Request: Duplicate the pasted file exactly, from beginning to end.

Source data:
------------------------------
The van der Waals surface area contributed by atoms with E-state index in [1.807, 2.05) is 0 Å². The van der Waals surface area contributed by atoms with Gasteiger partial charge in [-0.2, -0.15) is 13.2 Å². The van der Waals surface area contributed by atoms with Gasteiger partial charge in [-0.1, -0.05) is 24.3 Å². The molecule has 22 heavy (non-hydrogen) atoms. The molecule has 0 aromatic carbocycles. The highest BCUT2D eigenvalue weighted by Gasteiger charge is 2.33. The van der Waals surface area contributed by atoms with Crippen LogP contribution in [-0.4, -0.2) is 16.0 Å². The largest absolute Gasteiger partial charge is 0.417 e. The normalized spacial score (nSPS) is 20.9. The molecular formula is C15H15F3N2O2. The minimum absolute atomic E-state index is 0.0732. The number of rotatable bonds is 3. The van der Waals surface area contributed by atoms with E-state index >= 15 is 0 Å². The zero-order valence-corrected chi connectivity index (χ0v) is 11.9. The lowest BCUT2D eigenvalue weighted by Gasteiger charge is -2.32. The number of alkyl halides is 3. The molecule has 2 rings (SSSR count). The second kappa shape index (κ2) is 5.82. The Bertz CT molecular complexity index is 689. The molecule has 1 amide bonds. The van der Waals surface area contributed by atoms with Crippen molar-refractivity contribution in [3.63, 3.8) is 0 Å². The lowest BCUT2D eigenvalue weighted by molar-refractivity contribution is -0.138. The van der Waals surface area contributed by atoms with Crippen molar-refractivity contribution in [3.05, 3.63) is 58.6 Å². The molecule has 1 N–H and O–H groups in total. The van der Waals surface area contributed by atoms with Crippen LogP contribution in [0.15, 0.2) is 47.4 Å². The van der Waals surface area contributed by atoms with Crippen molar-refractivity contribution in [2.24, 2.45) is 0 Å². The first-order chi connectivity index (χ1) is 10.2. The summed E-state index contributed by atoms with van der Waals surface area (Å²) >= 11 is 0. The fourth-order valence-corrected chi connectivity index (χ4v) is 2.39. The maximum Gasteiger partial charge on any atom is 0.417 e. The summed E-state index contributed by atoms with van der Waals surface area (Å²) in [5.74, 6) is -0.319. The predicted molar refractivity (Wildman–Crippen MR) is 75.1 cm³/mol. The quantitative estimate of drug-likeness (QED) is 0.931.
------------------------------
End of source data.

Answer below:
The van der Waals surface area contributed by atoms with E-state index in [1.807, 2.05) is 0 Å². The van der Waals surface area contributed by atoms with Gasteiger partial charge in [-0.2, -0.15) is 13.2 Å². The van der Waals surface area contributed by atoms with Gasteiger partial charge in [-0.1, -0.05) is 24.3 Å². The molecule has 22 heavy (non-hydrogen) atoms. The molecule has 0 aromatic carbocycles. The highest BCUT2D eigenvalue weighted by Gasteiger charge is 2.33. The van der Waals surface area contributed by atoms with Crippen LogP contribution in [-0.4, -0.2) is 16.0 Å². The largest absolute Gasteiger partial charge is 0.417 e. The normalized spacial score (nSPS) is 20.9. The molecular formula is C15H15F3N2O2. The minimum absolute atomic E-state index is 0.0732. The number of rotatable bonds is 3. The van der Waals surface area contributed by atoms with E-state index >= 15 is 0 Å². The zero-order valence-corrected chi connectivity index (χ0v) is 11.9. The lowest BCUT2D eigenvalue weighted by Gasteiger charge is -2.32. The number of alkyl halides is 3. The molecule has 2 rings (SSSR count). The second kappa shape index (κ2) is 5.82. The Bertz CT molecular complexity index is 689. The molecule has 1 amide bonds. The van der Waals surface area contributed by atoms with Crippen molar-refractivity contribution in [3.63, 3.8) is 0 Å². The lowest BCUT2D eigenvalue weighted by molar-refractivity contribution is -0.138. The van der Waals surface area contributed by atoms with Crippen molar-refractivity contribution in [3.05, 3.63) is 58.6 Å². The molecule has 1 N–H and O–H groups in total. The van der Waals surface area contributed by atoms with Crippen LogP contribution in [0.15, 0.2) is 47.4 Å². The van der Waals surface area contributed by atoms with Crippen molar-refractivity contribution in [2.24, 2.45) is 0 Å². The first-order chi connectivity index (χ1) is 10.2. The summed E-state index contributed by atoms with van der Waals surface area (Å²) >= 11 is 0. The fourth-order valence-corrected chi connectivity index (χ4v) is 2.39. The maximum Gasteiger partial charge on any atom is 0.417 e. The summed E-state index contributed by atoms with van der Waals surface area (Å²) in [5.74, 6) is -0.319. The predicted molar refractivity (Wildman–Crippen MR) is 75.1 cm³/mol. The quantitative estimate of drug-likeness (QED) is 0.931.